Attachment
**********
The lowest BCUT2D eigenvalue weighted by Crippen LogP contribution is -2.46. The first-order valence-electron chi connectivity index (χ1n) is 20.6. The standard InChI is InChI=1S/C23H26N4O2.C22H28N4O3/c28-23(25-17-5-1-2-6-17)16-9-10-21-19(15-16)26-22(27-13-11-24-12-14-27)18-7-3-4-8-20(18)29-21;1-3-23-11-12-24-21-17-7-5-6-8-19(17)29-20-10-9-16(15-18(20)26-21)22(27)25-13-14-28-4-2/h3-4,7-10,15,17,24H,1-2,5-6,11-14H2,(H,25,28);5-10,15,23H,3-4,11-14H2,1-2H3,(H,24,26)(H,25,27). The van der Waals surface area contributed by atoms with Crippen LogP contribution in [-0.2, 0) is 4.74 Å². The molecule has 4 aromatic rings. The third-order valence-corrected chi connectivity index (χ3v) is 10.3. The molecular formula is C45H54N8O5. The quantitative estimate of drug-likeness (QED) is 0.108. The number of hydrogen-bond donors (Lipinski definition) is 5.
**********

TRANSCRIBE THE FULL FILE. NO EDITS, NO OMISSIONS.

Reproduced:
The lowest BCUT2D eigenvalue weighted by Crippen LogP contribution is -2.46. The first-order valence-electron chi connectivity index (χ1n) is 20.6. The standard InChI is InChI=1S/C23H26N4O2.C22H28N4O3/c28-23(25-17-5-1-2-6-17)16-9-10-21-19(15-16)26-22(27-13-11-24-12-14-27)18-7-3-4-8-20(18)29-21;1-3-23-11-12-24-21-17-7-5-6-8-19(17)29-20-10-9-16(15-18(20)26-21)22(27)25-13-14-28-4-2/h3-4,7-10,15,17,24H,1-2,5-6,11-14H2,(H,25,28);5-10,15,23H,3-4,11-14H2,1-2H3,(H,24,26)(H,25,27). The van der Waals surface area contributed by atoms with Crippen LogP contribution in [-0.2, 0) is 4.74 Å². The molecule has 4 aromatic rings. The third-order valence-corrected chi connectivity index (χ3v) is 10.3. The molecular formula is C45H54N8O5. The quantitative estimate of drug-likeness (QED) is 0.108. The number of hydrogen-bond donors (Lipinski definition) is 5.